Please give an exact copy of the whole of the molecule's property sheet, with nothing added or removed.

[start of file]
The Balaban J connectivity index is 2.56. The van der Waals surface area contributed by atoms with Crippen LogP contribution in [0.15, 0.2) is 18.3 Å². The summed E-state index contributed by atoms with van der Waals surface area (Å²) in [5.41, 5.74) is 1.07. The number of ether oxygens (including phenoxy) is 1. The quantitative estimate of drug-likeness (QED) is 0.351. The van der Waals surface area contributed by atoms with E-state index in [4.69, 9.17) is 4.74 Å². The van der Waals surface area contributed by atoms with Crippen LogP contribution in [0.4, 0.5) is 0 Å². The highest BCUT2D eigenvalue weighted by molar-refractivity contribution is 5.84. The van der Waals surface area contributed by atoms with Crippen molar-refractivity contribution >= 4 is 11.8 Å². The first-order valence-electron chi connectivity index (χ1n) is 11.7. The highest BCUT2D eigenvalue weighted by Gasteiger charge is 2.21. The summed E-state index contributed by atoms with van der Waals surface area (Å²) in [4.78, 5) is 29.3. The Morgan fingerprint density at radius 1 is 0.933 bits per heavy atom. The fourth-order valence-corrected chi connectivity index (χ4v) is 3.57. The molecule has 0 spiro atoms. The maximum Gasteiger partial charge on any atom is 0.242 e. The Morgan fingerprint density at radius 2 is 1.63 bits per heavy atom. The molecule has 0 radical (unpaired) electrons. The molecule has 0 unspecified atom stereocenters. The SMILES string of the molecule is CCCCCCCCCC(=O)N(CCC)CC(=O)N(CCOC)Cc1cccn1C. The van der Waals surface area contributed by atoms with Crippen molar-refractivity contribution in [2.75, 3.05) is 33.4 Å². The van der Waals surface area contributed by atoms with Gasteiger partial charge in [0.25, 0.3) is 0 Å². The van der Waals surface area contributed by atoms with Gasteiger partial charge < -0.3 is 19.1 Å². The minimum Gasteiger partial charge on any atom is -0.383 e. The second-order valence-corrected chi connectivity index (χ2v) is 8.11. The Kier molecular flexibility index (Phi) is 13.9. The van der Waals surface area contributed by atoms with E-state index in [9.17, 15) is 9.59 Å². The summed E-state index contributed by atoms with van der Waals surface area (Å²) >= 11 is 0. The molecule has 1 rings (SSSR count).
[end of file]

The Balaban J connectivity index is 2.56. The van der Waals surface area contributed by atoms with Crippen LogP contribution in [0.15, 0.2) is 18.3 Å². The summed E-state index contributed by atoms with van der Waals surface area (Å²) in [5.41, 5.74) is 1.07. The number of ether oxygens (including phenoxy) is 1. The quantitative estimate of drug-likeness (QED) is 0.351. The van der Waals surface area contributed by atoms with E-state index in [4.69, 9.17) is 4.74 Å². The van der Waals surface area contributed by atoms with Crippen LogP contribution in [0.4, 0.5) is 0 Å². The highest BCUT2D eigenvalue weighted by molar-refractivity contribution is 5.84. The van der Waals surface area contributed by atoms with Crippen molar-refractivity contribution >= 4 is 11.8 Å². The first-order valence-electron chi connectivity index (χ1n) is 11.7. The highest BCUT2D eigenvalue weighted by Gasteiger charge is 2.21. The summed E-state index contributed by atoms with van der Waals surface area (Å²) in [4.78, 5) is 29.3. The Morgan fingerprint density at radius 1 is 0.933 bits per heavy atom. The fourth-order valence-corrected chi connectivity index (χ4v) is 3.57. The molecule has 0 spiro atoms. The maximum Gasteiger partial charge on any atom is 0.242 e. The Morgan fingerprint density at radius 2 is 1.63 bits per heavy atom. The molecule has 0 radical (unpaired) electrons. The molecule has 0 unspecified atom stereocenters. The SMILES string of the molecule is CCCCCCCCCC(=O)N(CCC)CC(=O)N(CCOC)Cc1cccn1C. The van der Waals surface area contributed by atoms with Crippen molar-refractivity contribution in [2.75, 3.05) is 33.4 Å². The van der Waals surface area contributed by atoms with Gasteiger partial charge in [0.25, 0.3) is 0 Å². The van der Waals surface area contributed by atoms with Gasteiger partial charge < -0.3 is 19.1 Å². The minimum Gasteiger partial charge on any atom is -0.383 e. The second-order valence-corrected chi connectivity index (χ2v) is 8.11. The Kier molecular flexibility index (Phi) is 13.9. The van der Waals surface area contributed by atoms with E-state index in [9.17, 15) is 9.59 Å². The summed E-state index contributed by atoms with van der Waals surface area (Å²) >= 11 is 0. The molecule has 1 rings (SSSR count).